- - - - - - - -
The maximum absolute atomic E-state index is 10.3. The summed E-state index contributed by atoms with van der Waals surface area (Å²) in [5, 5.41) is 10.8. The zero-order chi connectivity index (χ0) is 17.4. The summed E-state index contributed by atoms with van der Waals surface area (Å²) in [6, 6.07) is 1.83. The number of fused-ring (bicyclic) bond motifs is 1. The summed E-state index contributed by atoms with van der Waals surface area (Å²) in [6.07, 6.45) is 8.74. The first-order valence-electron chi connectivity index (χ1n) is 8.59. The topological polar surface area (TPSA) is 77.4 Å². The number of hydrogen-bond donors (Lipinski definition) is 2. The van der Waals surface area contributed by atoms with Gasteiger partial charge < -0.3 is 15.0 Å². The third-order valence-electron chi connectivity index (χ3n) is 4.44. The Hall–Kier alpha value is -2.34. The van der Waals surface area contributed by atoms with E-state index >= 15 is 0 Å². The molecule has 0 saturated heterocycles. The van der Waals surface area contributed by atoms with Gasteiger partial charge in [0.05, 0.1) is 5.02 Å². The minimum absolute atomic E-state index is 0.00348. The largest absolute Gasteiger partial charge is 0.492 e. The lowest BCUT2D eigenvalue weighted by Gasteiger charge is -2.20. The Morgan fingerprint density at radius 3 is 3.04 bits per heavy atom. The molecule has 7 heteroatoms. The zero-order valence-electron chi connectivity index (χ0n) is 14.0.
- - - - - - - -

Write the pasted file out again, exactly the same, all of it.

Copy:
The maximum absolute atomic E-state index is 10.3. The summed E-state index contributed by atoms with van der Waals surface area (Å²) in [5, 5.41) is 10.8. The zero-order chi connectivity index (χ0) is 17.4. The summed E-state index contributed by atoms with van der Waals surface area (Å²) in [6, 6.07) is 1.83. The number of fused-ring (bicyclic) bond motifs is 1. The summed E-state index contributed by atoms with van der Waals surface area (Å²) in [6.07, 6.45) is 8.74. The first-order valence-electron chi connectivity index (χ1n) is 8.59. The topological polar surface area (TPSA) is 77.4 Å². The number of hydrogen-bond donors (Lipinski definition) is 2. The van der Waals surface area contributed by atoms with Gasteiger partial charge < -0.3 is 15.0 Å². The third-order valence-electron chi connectivity index (χ3n) is 4.44. The Hall–Kier alpha value is -2.34. The van der Waals surface area contributed by atoms with E-state index >= 15 is 0 Å². The molecule has 0 saturated heterocycles. The van der Waals surface area contributed by atoms with Gasteiger partial charge in [0.05, 0.1) is 5.02 Å². The minimum absolute atomic E-state index is 0.00348. The largest absolute Gasteiger partial charge is 0.492 e. The lowest BCUT2D eigenvalue weighted by Gasteiger charge is -2.20. The Morgan fingerprint density at radius 3 is 3.04 bits per heavy atom. The molecule has 7 heteroatoms. The zero-order valence-electron chi connectivity index (χ0n) is 14.0.